Back in my talk radio days, March Madness was always a great time for sports talk. This caller would like that team, and that caller would like this team. But the first time I found more than an opinion or educated guess on which team would win all the games — and this was back in maybe the late ’80s — was when Rob Neyer was a guest on my show. He was a friend of Eddie Epstein, who was then doing analytics for the Orioles — and that was good enough for me.

At the time, Neyer was sort of hawking something he had written — a year-by-year record of how this seed did against that seed. So suddenly, it became quantifiable that a No. 16 seed could never beat a No. 1 (I did tell you this was back in the ’80s) and that it was near impossible for a No. 15 to beat a No. 2. Since then, a No. 15 seed has gone on to beat a No. 2 seed eight times, including when Richmond defeated Syracuse at Cole Field House in 1991 and when Coppin State beat South Carolina in 1997.

So, I thought I’d do the research for you as you begin to pick winners for your bracket pool or just try to make some sense of this massive March road map that ironically will all take place in Indiana.

Despite what UMBC did against UVA a couple years back, No. 1 seeds have a 139-1 advantage against No. 16 seeds. Yes, No. 15 seeds have had a better time against No. 2 seeds, but the latter still has a 132-8 record. No. 14 seeds have pulled more upsets than No. 15 seeds, but No. 3 seeds still have an .850 winning percentage (119-21 record) in 3v14 matchups. No. 4 seeds have an imposing winning percentage of .793 (111-29) against No. 13 seeds.

You start to see a good bit more upsets from this point on in the first round …

No. 5 seeds are 90-50 against No. 12 seeds
No. 6 seeds are 88-52 against No. 11 seeds
No. 7 seeds are 85-55 against No. 10 seeds

The one matchup of the first round that produces a really lofty number of what we might term small upsets is the 8v9 game. No. 9 seeds have a 72-68 edge over No. 8 seeds.

When you get into the second round, No. 1 seeds have a commanding 55-13 mark against No. 8 seeds — an .809 winning percentage. No. 9 seeds don’t fare well against No. 1 seeds, either. It’s a 66-6 mark (.915) for the favorites. There is but a single 16v9 matchup, when No. 16 UMBC lost to No. 9 Kansas State in 2018 — the only chance a 16 has ever had to advance past the first weekend.

Still, the second round is where you start to see the level of upsets tick up a good bit …

No. 2 seeds are 57-25 against No. 7 seeds; 32-18, No. 10 seeds
No. 3 seeds are 44-28 against No. 6 seeds; 30-17, No. 11 seeds
No. 4 seeds are 40-33 against No. 5 seeds; 26-12, No. 12 seeds
No. 13 seeds are 3-14 against No. 5 seeds; 3-9, No. 12 seeds
No. 14 seeds are 2-14 against No. 6 seeds; 0-5, No. 11 seeds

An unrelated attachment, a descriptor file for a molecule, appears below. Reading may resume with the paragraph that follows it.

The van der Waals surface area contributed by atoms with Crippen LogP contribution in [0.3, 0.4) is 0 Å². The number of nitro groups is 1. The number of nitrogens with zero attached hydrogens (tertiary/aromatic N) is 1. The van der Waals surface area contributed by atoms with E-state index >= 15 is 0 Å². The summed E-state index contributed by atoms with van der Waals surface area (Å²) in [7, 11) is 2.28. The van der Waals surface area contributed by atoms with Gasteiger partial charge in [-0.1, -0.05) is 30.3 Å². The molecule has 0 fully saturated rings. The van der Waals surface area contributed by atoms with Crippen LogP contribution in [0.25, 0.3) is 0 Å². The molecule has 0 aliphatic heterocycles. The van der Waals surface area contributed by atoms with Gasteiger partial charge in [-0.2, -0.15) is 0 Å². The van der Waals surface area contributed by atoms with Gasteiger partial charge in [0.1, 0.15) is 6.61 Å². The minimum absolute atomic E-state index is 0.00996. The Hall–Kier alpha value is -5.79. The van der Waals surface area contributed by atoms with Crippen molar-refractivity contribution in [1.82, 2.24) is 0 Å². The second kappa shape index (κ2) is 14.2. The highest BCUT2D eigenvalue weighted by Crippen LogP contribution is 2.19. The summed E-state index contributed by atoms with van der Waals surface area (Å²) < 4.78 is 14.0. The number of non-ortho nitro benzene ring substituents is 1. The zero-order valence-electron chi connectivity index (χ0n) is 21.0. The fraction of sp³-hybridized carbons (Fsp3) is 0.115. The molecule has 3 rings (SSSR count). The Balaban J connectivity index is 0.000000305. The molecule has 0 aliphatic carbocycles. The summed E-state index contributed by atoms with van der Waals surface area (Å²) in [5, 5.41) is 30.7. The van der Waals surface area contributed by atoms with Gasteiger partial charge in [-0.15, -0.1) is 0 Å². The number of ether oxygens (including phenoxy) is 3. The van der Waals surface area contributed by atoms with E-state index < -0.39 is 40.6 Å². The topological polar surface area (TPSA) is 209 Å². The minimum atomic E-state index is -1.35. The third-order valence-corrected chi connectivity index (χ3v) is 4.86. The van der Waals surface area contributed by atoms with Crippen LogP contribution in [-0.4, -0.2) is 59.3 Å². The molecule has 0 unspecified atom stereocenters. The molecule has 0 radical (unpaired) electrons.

No. 15 seeds are 1-2 against No. 7 seeds; 0-5, No. 10 seeds

In the event you are still reading along with this, you really must be desperate to see how this works out in the Sweet 16.

No. 1 seeds are 39-15 against No. 4 seeds; 34-8, No. 5 seeds; 20-0, No. 12 seeds; 4-0, No. 13 seeds
No. 2 seeds are 28-17 against No. 3 seeds; 23-6, No. 6 seeds, 13-2, No. 11 seeds
No. 7 seeds are 6-9 against No. 3 seeds; 3-4, No. 6 seeds, 0-4, No. 11 seeds, 1-0, No. 14 seed
No. 8 seeds are 5-4 against No. 4 seeds; 2-0, No. 5 seeds; 0-1, No. 12 seeds; 1-0, No. 13 seed
No. 9 seeds are 1-2 against No. 4 seeds; 2-1, No. 5 seeds; 1-0, No. 13 seed
No. 10 seeds are 4-9 against No. 3 seeds; 2-4, No. 6 seeds; 1-2, No. 11 seeds; 1-0, No. 14 seed

I really promise this won’t take too much longer … on to the Elite Eight …

No. 1 seeds are 23-4 against No. 2 seeds; 15-10, No. 3 seeds; 7-2, No. 6 seeds, 4-0, No. 7 seeds; 4-1, No. 10 seeds; 4-3, No. 11 seeds
No. 4 seeds are 4-2 against No. 2 seeds; 3-2, No. 3 seeds; 2-1, No. 6 seeds; 2-3, No. 7 seeds; 2-0, No. 10 seeds
No. 5 seeds are 4-0 against No. 2 seeds; 1-2, No. 3 seeds; 1-0, No. 6 seed; 1-0, No. 10 seed
No. 8 seeds are 3-2 against No. 2 seeds; 0-1, No. 3 seeds; 1-0, No. 6 seed; 1-0, No. 7 seed
No. 9 seeds are 1-0 against a No. 2 seed; 0-2, No. 3 seeds; 0-1, No. 11 seed
A No. 12 seed lost once to a No. 2 seed

So now that you have it, here is one more tidbit you might find surprising here in Baltimore. The city we hold in envy and angst for stealing away our Colts in the middle of the night is hosting much of this year’s NCAA Tournament due to the COVID-19 pandemic. This is the eighth time that Indianapolis has hosted one of the biggest events on the sports calendar.

In 1980, the Final Four was hosted at Market Square Arena, and in 1991, it was held at what was then called the Hoosier Dome. In 1997, 2000 and 2006 it was held at the renamed RCA Dome, and then in 2010 and 2015, it was held at Lucas Oil Stadium — same as this year. Indianapolis is scheduled to host its ninth Final Four in 2026.

Photo Credit: Kenya Allen/PressBox

Stan Charles

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